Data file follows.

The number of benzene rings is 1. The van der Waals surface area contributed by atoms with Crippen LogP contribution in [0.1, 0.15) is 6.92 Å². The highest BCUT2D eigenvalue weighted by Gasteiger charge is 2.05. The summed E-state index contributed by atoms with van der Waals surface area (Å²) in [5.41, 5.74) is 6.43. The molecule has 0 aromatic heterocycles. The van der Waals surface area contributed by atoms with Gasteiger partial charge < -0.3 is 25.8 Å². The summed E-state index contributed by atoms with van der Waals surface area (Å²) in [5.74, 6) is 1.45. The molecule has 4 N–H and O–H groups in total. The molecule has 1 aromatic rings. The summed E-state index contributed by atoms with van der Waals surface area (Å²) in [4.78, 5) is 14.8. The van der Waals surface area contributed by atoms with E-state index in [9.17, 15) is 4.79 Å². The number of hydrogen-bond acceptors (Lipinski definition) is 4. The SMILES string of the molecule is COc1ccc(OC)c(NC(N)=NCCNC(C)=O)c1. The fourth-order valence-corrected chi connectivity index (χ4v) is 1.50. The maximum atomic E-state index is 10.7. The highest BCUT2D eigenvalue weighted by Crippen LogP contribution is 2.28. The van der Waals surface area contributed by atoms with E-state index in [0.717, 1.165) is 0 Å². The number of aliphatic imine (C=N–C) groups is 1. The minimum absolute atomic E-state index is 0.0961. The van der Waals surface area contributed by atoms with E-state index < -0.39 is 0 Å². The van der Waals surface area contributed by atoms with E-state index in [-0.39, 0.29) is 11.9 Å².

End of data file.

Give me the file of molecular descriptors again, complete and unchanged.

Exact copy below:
The number of benzene rings is 1. The van der Waals surface area contributed by atoms with Crippen LogP contribution in [0.1, 0.15) is 6.92 Å². The highest BCUT2D eigenvalue weighted by Gasteiger charge is 2.05. The summed E-state index contributed by atoms with van der Waals surface area (Å²) in [5.41, 5.74) is 6.43. The molecule has 0 aromatic heterocycles. The van der Waals surface area contributed by atoms with Gasteiger partial charge < -0.3 is 25.8 Å². The summed E-state index contributed by atoms with van der Waals surface area (Å²) in [5.74, 6) is 1.45. The molecule has 4 N–H and O–H groups in total. The molecule has 1 aromatic rings. The summed E-state index contributed by atoms with van der Waals surface area (Å²) in [4.78, 5) is 14.8. The van der Waals surface area contributed by atoms with E-state index in [9.17, 15) is 4.79 Å². The number of hydrogen-bond acceptors (Lipinski definition) is 4. The SMILES string of the molecule is COc1ccc(OC)c(NC(N)=NCCNC(C)=O)c1. The fourth-order valence-corrected chi connectivity index (χ4v) is 1.50. The maximum atomic E-state index is 10.7. The highest BCUT2D eigenvalue weighted by Crippen LogP contribution is 2.28. The van der Waals surface area contributed by atoms with E-state index in [0.717, 1.165) is 0 Å². The number of aliphatic imine (C=N–C) groups is 1. The minimum absolute atomic E-state index is 0.0961. The van der Waals surface area contributed by atoms with E-state index < -0.39 is 0 Å². The van der Waals surface area contributed by atoms with E-state index in [-0.39, 0.29) is 11.9 Å².